Before going into the history of sativa, one should look at the common knowledge of its effects first as a refresher. The most common effects of sativa strains involve stimulation, be it creative, energizing, or focused. In line with that notion, many describe the feeling of sativa as a “cerebral” experience, noting increased brain activity. Many use sativa when coping with depression, reducing anxiety, or just meditating on an overall sense of well-being.
While many people find sativa great for anxiety reduction, others may feel an increased sense of anxiety due to the energizing effects of the strain type and prefer indica for anxiety management. Though different for every individual, heightened feelings of being energized are the most common in sativa, and many restrict their use of sativa to daytime hours as to not interrupt the sleep cycle. Sativa is therefore more commonly attributed to be a daytime bud.
Effects aside, the sativa cannabis plants themselves are distinguishable in several unique ways too. Sativa plants tend to grow tall and thin, reaching upwards of twelve feet in some cases, and take longer to mature than most as a result. Typically, sativa also contains lower doses of CBD and higher doses of THC. CBD is most commonly known to relieve the body-related pain associated with indica, becoming legal ahead of THC in many states for its lack of psychoactive effect.
Within the build of the plant itself, one can surmise that environment must play a factor into the effects therein too. Sativa finds its origins in hot and dry climates, including those of Central American, Africa, and Southeast Asia, as well as parts of Western Asia. Aside from the long, sunny days providing sun and nutrients to bolster the size of sativa, one may even consider the possibility that the nutrients and Vitamin D provided by the prolonged exposure to the sun may very well still be continuing to provide respite in the anxiety-relieving effects of sativa through today.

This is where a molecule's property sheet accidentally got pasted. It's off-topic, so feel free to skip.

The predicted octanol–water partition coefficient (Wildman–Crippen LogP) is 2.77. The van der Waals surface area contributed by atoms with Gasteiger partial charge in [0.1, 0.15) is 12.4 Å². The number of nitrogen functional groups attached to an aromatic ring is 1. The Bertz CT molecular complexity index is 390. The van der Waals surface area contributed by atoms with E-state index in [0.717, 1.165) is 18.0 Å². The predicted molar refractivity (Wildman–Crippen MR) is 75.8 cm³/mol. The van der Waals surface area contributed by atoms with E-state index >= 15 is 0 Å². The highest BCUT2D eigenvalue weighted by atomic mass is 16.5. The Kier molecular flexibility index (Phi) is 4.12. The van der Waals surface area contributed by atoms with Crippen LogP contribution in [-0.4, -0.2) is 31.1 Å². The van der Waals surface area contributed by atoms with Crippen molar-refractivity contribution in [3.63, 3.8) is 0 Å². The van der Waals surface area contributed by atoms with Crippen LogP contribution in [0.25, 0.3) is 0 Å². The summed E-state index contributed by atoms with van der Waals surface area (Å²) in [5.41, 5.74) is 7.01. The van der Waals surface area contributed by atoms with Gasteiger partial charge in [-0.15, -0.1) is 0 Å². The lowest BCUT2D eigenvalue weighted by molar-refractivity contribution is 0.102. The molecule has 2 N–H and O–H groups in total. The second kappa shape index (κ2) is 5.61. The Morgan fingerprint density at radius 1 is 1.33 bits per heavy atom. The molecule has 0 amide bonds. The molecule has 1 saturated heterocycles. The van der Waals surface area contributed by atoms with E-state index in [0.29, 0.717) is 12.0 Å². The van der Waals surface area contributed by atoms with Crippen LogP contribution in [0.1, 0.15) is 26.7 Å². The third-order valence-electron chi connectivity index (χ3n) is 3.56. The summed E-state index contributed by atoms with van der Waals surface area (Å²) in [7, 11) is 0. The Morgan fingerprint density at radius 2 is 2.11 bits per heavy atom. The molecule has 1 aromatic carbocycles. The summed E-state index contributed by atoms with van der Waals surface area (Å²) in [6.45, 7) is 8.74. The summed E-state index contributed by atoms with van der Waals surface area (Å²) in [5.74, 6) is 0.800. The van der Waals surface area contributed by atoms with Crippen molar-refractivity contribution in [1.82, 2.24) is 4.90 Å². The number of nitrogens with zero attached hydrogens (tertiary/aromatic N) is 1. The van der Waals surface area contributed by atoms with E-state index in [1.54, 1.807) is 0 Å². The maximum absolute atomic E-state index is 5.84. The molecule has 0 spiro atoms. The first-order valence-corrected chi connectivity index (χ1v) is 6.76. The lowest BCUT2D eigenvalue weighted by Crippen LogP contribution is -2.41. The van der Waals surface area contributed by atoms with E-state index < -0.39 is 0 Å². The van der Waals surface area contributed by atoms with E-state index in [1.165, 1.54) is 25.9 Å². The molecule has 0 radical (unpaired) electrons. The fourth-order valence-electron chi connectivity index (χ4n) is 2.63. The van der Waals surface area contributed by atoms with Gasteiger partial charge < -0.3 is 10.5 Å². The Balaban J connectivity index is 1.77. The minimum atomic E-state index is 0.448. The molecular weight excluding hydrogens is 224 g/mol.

For modern science, the legalization of cannabis finally allows the opportunity to study this theory. Released just last month, the article, “Cannabis sativa research trends, challenges, and new-age perspectives,” (https://www.ncbi.nlm.nih.gov/pmc/articles/PMC8605354/) from the National Institutes of Health – US National Library of Medicine’s online database provides one of the most up to date analyses of cannabis sativa effects and its history.
The article features a total of five contributors, the lead two being Drs. Tajammul Hussain and Oliver Kayser of Technical University Dortmund in Germany, alongside fellow authors Nikolay Vasilev, Ganga Jeena, and Thanet Pitakbut, chronicling cannabis research going back two centuries all the way up to current, modern-day applications of cannabis medicine.
“Cannabis sativa L. has been one of the oldest medicinal plants cultivated for 10,000 years for several agricultural and industrial applications,” said Hussain of the peak origins of sativa in the article. “It is a multi-purpose crop plant with diverse agricultural and industrial applications ranging from the production of paper, wood, and fiber, to potential use in the medicinal and pharmaceutical industries…The first-ever report to reveal the prospects of C. sativa L. as a medicinal plant was already published in 1843 and described the use of plant extracts to treat patients suffering from tetanus, hydrophobia, and cholera (O’Shaughnessy, 1843).”